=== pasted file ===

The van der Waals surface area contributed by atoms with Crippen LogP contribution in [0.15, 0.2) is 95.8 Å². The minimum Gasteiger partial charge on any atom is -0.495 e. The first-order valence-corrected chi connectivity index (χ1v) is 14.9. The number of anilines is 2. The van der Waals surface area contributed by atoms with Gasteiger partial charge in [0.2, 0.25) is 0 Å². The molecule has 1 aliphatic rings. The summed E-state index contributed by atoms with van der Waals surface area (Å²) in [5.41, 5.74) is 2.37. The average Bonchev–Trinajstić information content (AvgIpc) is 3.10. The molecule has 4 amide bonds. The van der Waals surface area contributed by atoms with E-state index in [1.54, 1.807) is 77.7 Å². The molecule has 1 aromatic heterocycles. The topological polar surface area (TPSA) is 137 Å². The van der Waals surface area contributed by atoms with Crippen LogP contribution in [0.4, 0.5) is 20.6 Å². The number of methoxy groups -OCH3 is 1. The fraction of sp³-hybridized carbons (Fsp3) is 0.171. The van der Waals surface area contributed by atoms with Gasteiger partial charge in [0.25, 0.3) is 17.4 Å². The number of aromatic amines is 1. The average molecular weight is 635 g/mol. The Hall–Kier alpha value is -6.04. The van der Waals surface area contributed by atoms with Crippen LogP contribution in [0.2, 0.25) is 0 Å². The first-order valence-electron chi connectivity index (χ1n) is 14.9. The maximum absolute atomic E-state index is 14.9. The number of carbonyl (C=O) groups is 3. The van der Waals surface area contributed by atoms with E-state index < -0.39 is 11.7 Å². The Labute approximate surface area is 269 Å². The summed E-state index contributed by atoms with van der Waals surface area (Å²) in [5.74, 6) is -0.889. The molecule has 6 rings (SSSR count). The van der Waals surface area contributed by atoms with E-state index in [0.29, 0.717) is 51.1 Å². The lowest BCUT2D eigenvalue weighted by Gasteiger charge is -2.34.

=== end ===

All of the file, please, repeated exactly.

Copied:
The van der Waals surface area contributed by atoms with Crippen LogP contribution in [0.15, 0.2) is 95.8 Å². The minimum Gasteiger partial charge on any atom is -0.495 e. The first-order valence-corrected chi connectivity index (χ1v) is 14.9. The number of anilines is 2. The van der Waals surface area contributed by atoms with Gasteiger partial charge in [0.2, 0.25) is 0 Å². The molecule has 1 aliphatic rings. The summed E-state index contributed by atoms with van der Waals surface area (Å²) in [5.41, 5.74) is 2.37. The average Bonchev–Trinajstić information content (AvgIpc) is 3.10. The molecule has 4 amide bonds. The van der Waals surface area contributed by atoms with E-state index in [1.54, 1.807) is 77.7 Å². The molecule has 1 aromatic heterocycles. The topological polar surface area (TPSA) is 137 Å². The van der Waals surface area contributed by atoms with Crippen LogP contribution in [0.4, 0.5) is 20.6 Å². The number of methoxy groups -OCH3 is 1. The fraction of sp³-hybridized carbons (Fsp3) is 0.171. The van der Waals surface area contributed by atoms with Gasteiger partial charge in [0.25, 0.3) is 17.4 Å². The number of aromatic amines is 1. The average molecular weight is 635 g/mol. The Hall–Kier alpha value is -6.04. The van der Waals surface area contributed by atoms with Crippen LogP contribution in [0.2, 0.25) is 0 Å². The first-order valence-electron chi connectivity index (χ1n) is 14.9. The maximum absolute atomic E-state index is 14.9. The number of carbonyl (C=O) groups is 3. The van der Waals surface area contributed by atoms with E-state index < -0.39 is 11.7 Å². The Labute approximate surface area is 269 Å². The summed E-state index contributed by atoms with van der Waals surface area (Å²) in [5.74, 6) is -0.889. The molecule has 6 rings (SSSR count). The van der Waals surface area contributed by atoms with E-state index in [0.29, 0.717) is 51.1 Å². The lowest BCUT2D eigenvalue weighted by Gasteiger charge is -2.34.